(Jungh. ex de Vriese) L.A.S.Johnson
Gymnostoma sumatranum and the other members of this family are characterized by drooping equisetoid (meaning "to look like Equisetum") twigs, are evergreen, and monoecious or dioecious. The roots have nitrogen-fixing nodules. The foliage of this tropical angiosperm tree looks like that of gymnosperm pine trees which typically grow in temperate climates. Casuarina equisetifolia (the most well-known member of Casuarinaceae) is typified by its equisetoid appearance, whilst G. sumatranum is characterised more by its multiple rounded umbrella-shaped crowns. The stems are angular or tetrahedal in cross section (2). The stomata are not restricted to sunken grooves, (2). The female inflorescences are borne terminally (2).
In Malaysia, G. sumatranum is known as Rhu Bukit - bukit in Malaysian means "hill". The other common she-oak species in Malaysia is Casuarina equisetifolia known as Rhu laut - laut in Malaysian means "sea" and typically it grows along the seashore on sandy substrates. In Sarawak it is a protected species (5). G. sumatranum typically grows further inland. However when occurring in coastal regions, it provides good indication that the soil is dry and out of the littoral and inundation zone since G. sumatranum will not normally tolerate sandy or boggy soil.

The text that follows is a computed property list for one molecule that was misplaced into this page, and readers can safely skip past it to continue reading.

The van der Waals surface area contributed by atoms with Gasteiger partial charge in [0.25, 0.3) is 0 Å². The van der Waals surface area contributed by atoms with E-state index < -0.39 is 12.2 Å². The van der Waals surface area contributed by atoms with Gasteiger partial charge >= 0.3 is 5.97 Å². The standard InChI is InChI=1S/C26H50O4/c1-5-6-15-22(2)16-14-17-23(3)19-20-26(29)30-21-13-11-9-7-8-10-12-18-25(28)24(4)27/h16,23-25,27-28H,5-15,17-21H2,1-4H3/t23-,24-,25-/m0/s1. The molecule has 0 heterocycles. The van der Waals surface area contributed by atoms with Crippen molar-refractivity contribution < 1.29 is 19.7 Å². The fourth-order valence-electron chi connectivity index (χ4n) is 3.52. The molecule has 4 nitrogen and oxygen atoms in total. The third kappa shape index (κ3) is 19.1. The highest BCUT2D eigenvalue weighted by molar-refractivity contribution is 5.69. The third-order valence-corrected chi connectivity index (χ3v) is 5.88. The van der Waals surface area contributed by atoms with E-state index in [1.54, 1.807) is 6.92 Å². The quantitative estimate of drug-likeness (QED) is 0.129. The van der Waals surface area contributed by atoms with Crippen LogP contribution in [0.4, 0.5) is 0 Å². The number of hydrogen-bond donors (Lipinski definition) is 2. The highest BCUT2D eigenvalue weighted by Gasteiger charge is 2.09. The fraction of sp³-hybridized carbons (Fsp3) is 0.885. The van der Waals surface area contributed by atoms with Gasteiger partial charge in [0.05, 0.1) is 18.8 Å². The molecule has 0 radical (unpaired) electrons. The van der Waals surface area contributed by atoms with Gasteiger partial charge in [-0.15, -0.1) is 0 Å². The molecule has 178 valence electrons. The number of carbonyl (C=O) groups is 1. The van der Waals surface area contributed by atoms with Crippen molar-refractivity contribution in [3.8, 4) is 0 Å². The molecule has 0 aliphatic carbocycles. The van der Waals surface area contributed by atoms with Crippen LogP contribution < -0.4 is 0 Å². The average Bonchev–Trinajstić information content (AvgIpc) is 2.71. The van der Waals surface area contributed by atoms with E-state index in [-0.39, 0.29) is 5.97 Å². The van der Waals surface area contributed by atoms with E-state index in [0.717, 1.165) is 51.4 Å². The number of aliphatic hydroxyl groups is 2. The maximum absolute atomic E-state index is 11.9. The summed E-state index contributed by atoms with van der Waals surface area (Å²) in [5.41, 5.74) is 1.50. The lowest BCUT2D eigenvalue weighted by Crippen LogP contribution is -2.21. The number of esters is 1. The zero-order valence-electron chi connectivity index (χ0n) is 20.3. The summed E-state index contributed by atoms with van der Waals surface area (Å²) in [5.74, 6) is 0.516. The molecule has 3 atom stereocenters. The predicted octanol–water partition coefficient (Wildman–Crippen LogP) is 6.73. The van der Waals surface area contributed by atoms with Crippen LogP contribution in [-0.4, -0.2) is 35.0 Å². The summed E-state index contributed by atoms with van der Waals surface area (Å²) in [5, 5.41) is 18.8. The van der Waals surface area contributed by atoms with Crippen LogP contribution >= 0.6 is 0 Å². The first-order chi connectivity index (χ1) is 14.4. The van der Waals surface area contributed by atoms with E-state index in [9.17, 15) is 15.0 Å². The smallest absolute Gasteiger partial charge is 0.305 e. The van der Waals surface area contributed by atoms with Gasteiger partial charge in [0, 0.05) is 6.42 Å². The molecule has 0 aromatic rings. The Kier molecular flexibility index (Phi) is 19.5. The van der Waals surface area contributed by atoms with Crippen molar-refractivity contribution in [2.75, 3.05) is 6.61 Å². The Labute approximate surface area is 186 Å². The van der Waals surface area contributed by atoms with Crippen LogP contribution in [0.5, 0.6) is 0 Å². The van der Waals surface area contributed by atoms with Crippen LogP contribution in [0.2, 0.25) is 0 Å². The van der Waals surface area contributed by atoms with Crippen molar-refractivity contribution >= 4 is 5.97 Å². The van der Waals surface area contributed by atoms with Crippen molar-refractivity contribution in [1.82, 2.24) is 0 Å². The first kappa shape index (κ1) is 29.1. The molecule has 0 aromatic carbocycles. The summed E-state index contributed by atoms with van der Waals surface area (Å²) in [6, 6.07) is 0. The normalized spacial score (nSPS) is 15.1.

- Dilcher, D. L. et al.. (1990) Evolution of the Casuarinaceae: morphological comparisons of some extant species. American journal of Botany. 77(3): 338-355. 1990.
- P. S. Green, Klaus Kubitzki, E. Götz, K. U. Kramer. (1990) The Families and Genera of Vascular Plants. Published by springer. 404 pages
- Jane N. Prider and David C. Christophel Distributional ecology of Gymnostoma australianum (Casuarinaceae), a putative palaeoendemic of Australian wet tropic forests. Australian Journal of Botany 48(4) 427 - 434
- Barlow, B.A., (1983). Casuarina Ecology,. Management and Utilization. edited by S.J.Midgely. pp. 10–18
- Sarawak Forestry ordinance 1998